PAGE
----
- The 1.5dCi Dynamique 4WD's specification level is generous; it features nice-to-have features such as cruise control with speed limiter, satellite navigation, Bluetooth connectivity and a USB port. Rear parking sensors are a welcome feature too.
- The safety specification includes anti-lock brakes, traction control, stability control and 4 airbags.
- The cabin space is generous and we frequently travelled 5-up (driver and 4 passengers) on holiday road trips. On one occasion, we filled the boot with picnic baskets, cooler boxes and chairs. You can fold the seats down for more space, but it's still a tight squeeze to get something like a mountain bike in there.
- The stuck-clutch incident. After holiday jaunts that covered a few thousand kilometres of tar, gravel and sand, it was a pity that the clutch pedal "misbehaved". Renault offered us a courtesy car while the Duster was being seen to, which we didn't need due to such a quick turnaround time.
- The cabin is very plasticky. Sure it appears to be hard-wearing plastic, but the interior nonetheless reflects the value-for-positioning of the Duster range. Still, we can't complain that much as this derivative is relatively affordable given its specification and the breadth of its abilities.
- The positioning of the infotainment screen is a little too low. We often asked the front passenger to input commands as we felt uncomfortable taking our eyes off the road.
The simple interface of the Duster's infotainment system. The only downside is the positioning, which is too low.
- The lack of an automatic in the range is regrettable. The manual gearboxes are adequate, but an automatic transmission would broaden the Duster's appeal immensely.
- First gear is an extremely short ratio. It's best used as an off-road crawl gear and frequently we'd find ourselves pulling off in second gear.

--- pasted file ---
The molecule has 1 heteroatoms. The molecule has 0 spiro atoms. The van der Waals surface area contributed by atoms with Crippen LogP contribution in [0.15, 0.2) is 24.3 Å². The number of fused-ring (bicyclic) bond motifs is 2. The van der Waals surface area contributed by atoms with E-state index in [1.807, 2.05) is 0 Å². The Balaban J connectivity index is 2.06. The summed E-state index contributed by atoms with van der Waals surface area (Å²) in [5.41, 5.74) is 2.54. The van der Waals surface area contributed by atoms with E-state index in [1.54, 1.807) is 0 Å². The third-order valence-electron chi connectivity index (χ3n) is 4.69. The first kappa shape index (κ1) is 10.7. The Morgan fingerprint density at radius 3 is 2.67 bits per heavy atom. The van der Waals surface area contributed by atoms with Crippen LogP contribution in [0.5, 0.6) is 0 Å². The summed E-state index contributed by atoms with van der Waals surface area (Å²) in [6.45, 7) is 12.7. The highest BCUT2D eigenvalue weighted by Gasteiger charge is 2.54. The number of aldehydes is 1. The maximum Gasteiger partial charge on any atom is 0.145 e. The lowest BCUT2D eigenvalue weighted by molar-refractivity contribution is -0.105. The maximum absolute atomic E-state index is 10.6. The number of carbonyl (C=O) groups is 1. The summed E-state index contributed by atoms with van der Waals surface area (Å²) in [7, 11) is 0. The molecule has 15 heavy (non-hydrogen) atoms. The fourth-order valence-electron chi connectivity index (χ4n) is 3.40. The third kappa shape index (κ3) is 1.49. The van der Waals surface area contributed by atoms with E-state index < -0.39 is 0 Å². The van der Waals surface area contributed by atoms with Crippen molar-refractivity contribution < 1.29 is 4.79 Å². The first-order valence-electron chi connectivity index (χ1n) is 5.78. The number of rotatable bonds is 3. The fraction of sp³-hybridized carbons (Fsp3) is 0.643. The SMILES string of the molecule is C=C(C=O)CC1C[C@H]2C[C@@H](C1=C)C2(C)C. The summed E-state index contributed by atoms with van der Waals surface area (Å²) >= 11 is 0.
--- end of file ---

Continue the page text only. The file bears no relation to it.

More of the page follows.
The Renault Duster acquitted itself well over the test period and we're happy to recommend this model to small families who require something simple, affordable and, for the money, very capable and versatile. The practicality, off-road ability and features in the Duster make it an excellent value-for-money offering and the service experience from Renault Tableview was commendable. The clutch gremlin appears to have been just that: a gremlin – because apart from that there was nothing about the mechanical or build integrity that we could fault.
The 1.5-litre turbodiesel is the one to have; once the engine produces its peak torque at 1 750 r/min, there is plenty of in-gear shove. It proved economical to run and while the indicated consumption was sitting in the 7s (L/100 km) around town, some open-road driving saw the readout drop to 6.3 L/100 km. Its road holding is stable on gravel and felt completely at home on sand. The Renault Duster is plucky, capable and we liked how uncomplicated it was. What's more, there aren't many compact family cars with all-wheel drive capability... and, for the record, this derivative comfortably undercuts the Cars.co.za Consumer Award-winning Suzuki Vitara's AllGrip (petrol) derivatives on price. It is no wonder Renault sells so many!